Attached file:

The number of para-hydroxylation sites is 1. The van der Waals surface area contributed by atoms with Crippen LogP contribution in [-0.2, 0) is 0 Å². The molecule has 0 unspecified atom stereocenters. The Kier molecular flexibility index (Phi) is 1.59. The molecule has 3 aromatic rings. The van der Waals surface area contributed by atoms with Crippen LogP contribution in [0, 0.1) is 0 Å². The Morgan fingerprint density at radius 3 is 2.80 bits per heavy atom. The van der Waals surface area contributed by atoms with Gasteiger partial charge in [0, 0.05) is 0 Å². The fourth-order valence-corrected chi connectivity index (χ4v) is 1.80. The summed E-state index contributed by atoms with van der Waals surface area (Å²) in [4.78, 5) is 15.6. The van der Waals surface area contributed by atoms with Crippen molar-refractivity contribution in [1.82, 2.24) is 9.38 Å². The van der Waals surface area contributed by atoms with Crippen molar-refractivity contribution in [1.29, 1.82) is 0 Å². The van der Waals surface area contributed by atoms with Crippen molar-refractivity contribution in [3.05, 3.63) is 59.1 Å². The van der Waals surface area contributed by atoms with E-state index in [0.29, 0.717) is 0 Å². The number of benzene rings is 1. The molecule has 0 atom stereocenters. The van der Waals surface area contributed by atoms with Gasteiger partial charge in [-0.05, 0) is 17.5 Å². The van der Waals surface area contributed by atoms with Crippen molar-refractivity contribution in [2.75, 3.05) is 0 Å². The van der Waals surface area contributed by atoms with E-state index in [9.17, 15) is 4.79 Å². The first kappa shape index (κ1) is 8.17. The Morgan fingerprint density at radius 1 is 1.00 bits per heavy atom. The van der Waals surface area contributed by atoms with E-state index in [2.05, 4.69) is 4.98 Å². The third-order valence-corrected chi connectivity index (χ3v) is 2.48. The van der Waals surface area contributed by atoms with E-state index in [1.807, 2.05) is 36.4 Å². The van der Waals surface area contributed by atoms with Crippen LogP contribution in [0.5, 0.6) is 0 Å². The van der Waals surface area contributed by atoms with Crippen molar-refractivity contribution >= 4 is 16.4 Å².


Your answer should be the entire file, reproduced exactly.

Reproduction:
The number of para-hydroxylation sites is 1. The van der Waals surface area contributed by atoms with Crippen LogP contribution in [-0.2, 0) is 0 Å². The molecule has 0 unspecified atom stereocenters. The Kier molecular flexibility index (Phi) is 1.59. The molecule has 3 aromatic rings. The van der Waals surface area contributed by atoms with Crippen LogP contribution in [0, 0.1) is 0 Å². The Morgan fingerprint density at radius 3 is 2.80 bits per heavy atom. The van der Waals surface area contributed by atoms with Gasteiger partial charge in [0, 0.05) is 0 Å². The fourth-order valence-corrected chi connectivity index (χ4v) is 1.80. The summed E-state index contributed by atoms with van der Waals surface area (Å²) in [4.78, 5) is 15.6. The van der Waals surface area contributed by atoms with Crippen molar-refractivity contribution in [1.82, 2.24) is 9.38 Å². The van der Waals surface area contributed by atoms with Crippen molar-refractivity contribution in [1.29, 1.82) is 0 Å². The van der Waals surface area contributed by atoms with Crippen molar-refractivity contribution in [3.05, 3.63) is 59.1 Å². The van der Waals surface area contributed by atoms with E-state index in [0.29, 0.717) is 0 Å². The number of benzene rings is 1. The molecule has 0 atom stereocenters. The van der Waals surface area contributed by atoms with Gasteiger partial charge in [-0.05, 0) is 17.5 Å². The van der Waals surface area contributed by atoms with Crippen molar-refractivity contribution in [2.75, 3.05) is 0 Å². The van der Waals surface area contributed by atoms with E-state index in [9.17, 15) is 4.79 Å². The first kappa shape index (κ1) is 8.17. The Morgan fingerprint density at radius 1 is 1.00 bits per heavy atom. The van der Waals surface area contributed by atoms with E-state index in [2.05, 4.69) is 4.98 Å². The third-order valence-corrected chi connectivity index (χ3v) is 2.48. The van der Waals surface area contributed by atoms with E-state index in [1.807, 2.05) is 36.4 Å². The van der Waals surface area contributed by atoms with Crippen LogP contribution in [0.5, 0.6) is 0 Å². The van der Waals surface area contributed by atoms with Crippen molar-refractivity contribution >= 4 is 16.4 Å².